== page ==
So nearly wit, as Eliot knows it: the recognition in any one experience of other experiences that are possible. But what Menashe writes feels too obviously true to conform…perhaps because the implication is not teased out by Menashe: it is not an experience that might have been otherwise, but the matter of the world, which might have been asked to conform to a very different human experience from what it has. Contingency of rhyme meets contingency of the world, which might make of cloth a symbol of nationality and war, or might make of it a hold for peasant fare: “attack” and “sack”  and “cracks” rhyme; “flag” and “vat” do not, though each echoes the short a of the rhyme; “house” gets no rhyme at all; the hypotheticals “might have been” and “if dipped in” are united; like wit, this takes what is at hand; unlike wit, it does not concern itself with bringing it all to bear on itself; some things are left out, not wasted, but not transformed as they might be; the poem holds together without harmony; adequate, it suggests, to accept disorder, waste, or disuse, if the purpose has been served.

Wit, for all of its indulgent ostentation, drawing together what does not belong, is motivate by an un-ease with waste. Perhaps this explains why wit has been less at home in American than in British verse, American literature on the whole tolerating, celebrating, accepting waste not more than British literature, but in works that have more centrally come to define its tradition: Whitman, Melville, Faulkner, Bishop (whose poems play with how much of them might not be necessary, as they wade into the wasteful and wasted, to find something of essential and true value)… The American authors who left for England, feeling more at home there, Eliot and James, were also ambivalent towards waste, the latter guarding vigilantly against it in his formal strictures.

Menashe is, perversely, near to Whitman in the sense that the abundance of the world makes wit unnecessary: there is so much contained within any experience or object that a poem does not have to reach, should not have to stretch, in order to accommodate, redeem, or even enliven any one topic. A hearty look at what is before us, following out the metaphors that are implicit, yields fruit; the difference between them is that Menashe is happy to pluck one between his fingers, whereas Whitman grabs an armful.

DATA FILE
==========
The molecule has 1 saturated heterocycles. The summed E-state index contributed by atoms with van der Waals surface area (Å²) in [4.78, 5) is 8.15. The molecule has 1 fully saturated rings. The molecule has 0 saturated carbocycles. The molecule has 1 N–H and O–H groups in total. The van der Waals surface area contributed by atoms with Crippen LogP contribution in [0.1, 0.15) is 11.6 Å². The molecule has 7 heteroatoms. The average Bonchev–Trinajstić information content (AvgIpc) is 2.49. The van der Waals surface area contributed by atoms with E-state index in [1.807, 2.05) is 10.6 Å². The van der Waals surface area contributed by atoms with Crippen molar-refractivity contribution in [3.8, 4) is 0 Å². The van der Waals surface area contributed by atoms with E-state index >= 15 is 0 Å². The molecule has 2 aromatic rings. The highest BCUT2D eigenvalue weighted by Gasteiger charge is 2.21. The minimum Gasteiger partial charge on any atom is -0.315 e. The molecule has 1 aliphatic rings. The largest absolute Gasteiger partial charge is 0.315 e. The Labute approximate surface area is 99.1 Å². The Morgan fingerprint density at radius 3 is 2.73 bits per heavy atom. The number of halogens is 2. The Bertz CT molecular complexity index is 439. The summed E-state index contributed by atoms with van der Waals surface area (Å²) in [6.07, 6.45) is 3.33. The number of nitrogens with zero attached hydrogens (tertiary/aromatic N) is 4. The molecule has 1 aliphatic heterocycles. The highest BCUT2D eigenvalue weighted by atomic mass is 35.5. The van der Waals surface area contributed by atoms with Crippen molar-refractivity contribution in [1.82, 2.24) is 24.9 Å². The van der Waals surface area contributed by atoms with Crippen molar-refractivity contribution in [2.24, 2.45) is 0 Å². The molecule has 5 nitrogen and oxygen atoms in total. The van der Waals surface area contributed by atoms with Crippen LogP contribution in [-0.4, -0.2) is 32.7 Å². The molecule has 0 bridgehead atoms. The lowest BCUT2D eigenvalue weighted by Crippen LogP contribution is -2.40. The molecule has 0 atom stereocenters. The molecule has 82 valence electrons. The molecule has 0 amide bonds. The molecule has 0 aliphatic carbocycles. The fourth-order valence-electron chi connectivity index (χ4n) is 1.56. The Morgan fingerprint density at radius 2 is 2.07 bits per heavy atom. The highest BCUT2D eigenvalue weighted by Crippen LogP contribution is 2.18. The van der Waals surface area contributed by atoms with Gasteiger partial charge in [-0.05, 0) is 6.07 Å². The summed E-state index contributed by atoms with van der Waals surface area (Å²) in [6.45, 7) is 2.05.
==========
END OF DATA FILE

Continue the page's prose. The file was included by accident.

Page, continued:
Here are, at random, some instances of Menashe’s work:

To Open

Spokes slide 

Upon a pole

Inside 

The parasol

 

Salt and Pepper

Here and there

White hairs appear

On my chest–

Age seasons me

Gives me zest–

I am a sage

In the making

Sprinkled, shaking

 

Still Life

Where she sits

With apples

On her lap

Kindling snaps

Into flame

What happens

Fits the frame

 

Memento Mori

This skull instructs

Me now to probe

The socket bone

Around my eyes

To test the nose

Bone underlies

To hold my breath

To make no bones

About the dead

 

“To make no bones/ About the dead” is witty; but it is wit in the service of a poem that is enlivened not by wit but by an inspection of the world by play and placement of words; that inspection, each line another step in adducing and unfolding the order of what is found, could turn up the raw materials of wit, but might let those materials lie fallow, or might let them come, by chance, to what ends they will:

Just Now

With my head down

Bent to this pen

Which is my plow

I did not see

That little cloud

Above the field–

Unfurrowed brow,

You are its yield.

Menashe does not know entirely, or need to know entirely, what he traces in his lines of verse; there is more world than can be had within a poem; and that does not matter, because the wholeness of things, and their bearing on one another in so many ways, can be felt without, despite, the poet’s labors; he does not need to yoke to plow and bring forth all that’s contained within.